By: Red Hot Mamas
Published: May 26, 2010
In an effort to shed new light on the often confusing and misinterpreted topic of hormone therapy (HT), last month, the North American Menopause Society (NAMS) issued an updated position statement on estrogen and progestogen use in postmenopausal women. Their position statement was endorsed by numerous associations, such as, the American Medical Women’s Association, The Endocrine Society, the National Association of Nurse Practitioners in Women’s Health, among others.
Modified to incorporate the most recent evidence regarding HT use for menopausal symptoms, the position statement also addresses the benefits and risks of HT. The treatment of moderate to severe vasomotor symptoms (hot flashes, night sweats) remains the primary indication for use of HT. It is also an effective treatment for vaginal atrophy and has been proven to reduce postmenopausal osteoporosis-related fractures. HT may also benefit some women with urge incontinence and it can improve health related quality of life through mood elevation and decreased menopausal symptoms. The full position statement also reported on HT & coronary heart disease, stroke, venous thrombo-embolism, diabetes, endometrial cancer, breast cancer, mood and depression, cognitive aging and dementia.
An Advisory Panel of women’s health clinicians and researchers were enlisted to review the NAMS position statement issued back in March 2007, to evaluate new study data and to reach a consensus on recommendations. The updated position statement focuses on the use of HT products available by prescription in the United States and Canada. The statement does not cover other hormones, such as estrogen agonists/antagonists (formerly called selective estrogen-receptor modulators), testosterone and over-the-counter treatment options.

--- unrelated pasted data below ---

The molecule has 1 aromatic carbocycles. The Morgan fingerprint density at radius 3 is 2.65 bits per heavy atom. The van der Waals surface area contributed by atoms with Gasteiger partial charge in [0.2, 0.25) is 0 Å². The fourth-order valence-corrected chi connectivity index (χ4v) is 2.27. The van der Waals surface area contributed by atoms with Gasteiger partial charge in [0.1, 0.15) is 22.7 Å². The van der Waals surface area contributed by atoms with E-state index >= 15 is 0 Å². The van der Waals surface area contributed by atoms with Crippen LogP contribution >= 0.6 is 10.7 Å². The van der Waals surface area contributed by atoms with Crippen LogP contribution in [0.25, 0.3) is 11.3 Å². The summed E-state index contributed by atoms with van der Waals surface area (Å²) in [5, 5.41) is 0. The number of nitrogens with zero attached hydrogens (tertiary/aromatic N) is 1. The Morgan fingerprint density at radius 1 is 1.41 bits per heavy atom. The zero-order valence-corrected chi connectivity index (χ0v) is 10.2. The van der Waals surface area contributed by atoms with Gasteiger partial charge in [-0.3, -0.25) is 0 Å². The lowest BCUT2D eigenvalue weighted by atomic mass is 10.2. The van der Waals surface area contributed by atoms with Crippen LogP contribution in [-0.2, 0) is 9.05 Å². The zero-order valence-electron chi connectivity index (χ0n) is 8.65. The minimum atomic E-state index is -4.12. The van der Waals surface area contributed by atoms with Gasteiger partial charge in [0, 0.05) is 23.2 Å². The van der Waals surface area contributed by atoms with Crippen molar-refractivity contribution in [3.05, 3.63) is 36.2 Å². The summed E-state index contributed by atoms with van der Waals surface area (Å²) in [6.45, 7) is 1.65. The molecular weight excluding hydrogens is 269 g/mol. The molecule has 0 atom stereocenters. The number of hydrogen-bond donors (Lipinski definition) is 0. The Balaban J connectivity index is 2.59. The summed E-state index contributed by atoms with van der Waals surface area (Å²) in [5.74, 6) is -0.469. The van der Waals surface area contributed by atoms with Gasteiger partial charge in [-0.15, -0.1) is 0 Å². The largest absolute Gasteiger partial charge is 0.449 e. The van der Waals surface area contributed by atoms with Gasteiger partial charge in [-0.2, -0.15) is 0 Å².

In summary, NAMS concludes that the individualization of therapy remains essential when contemplating HT use. The benefit-risk ratio for an individual woman continually changes with her age and her menopause-related symptoms, any of which may negatively impact quality of life. Relevant risk factors include, disease risks, age at menopause, cause of menopause, prior use of any hormone and emerging medical conditions during treatment, among others.
The recommendation is for the lowest effective estrogen dose consistent with the individualized treatment goals. Recent data supports the initiation of HT around the time of menopause to treat menopause-related symptoms or treat/reduce the risk of certain disorders (like cardio-vascular diseases) in select postmenopausal women. At all times, HT use should be consistent with prescribed treatment goals, benefits and risks for each individual woman.
To read the entire NAMS position statement and details on the potential benefits and risks for specific menopause-related symptoms view their PDF.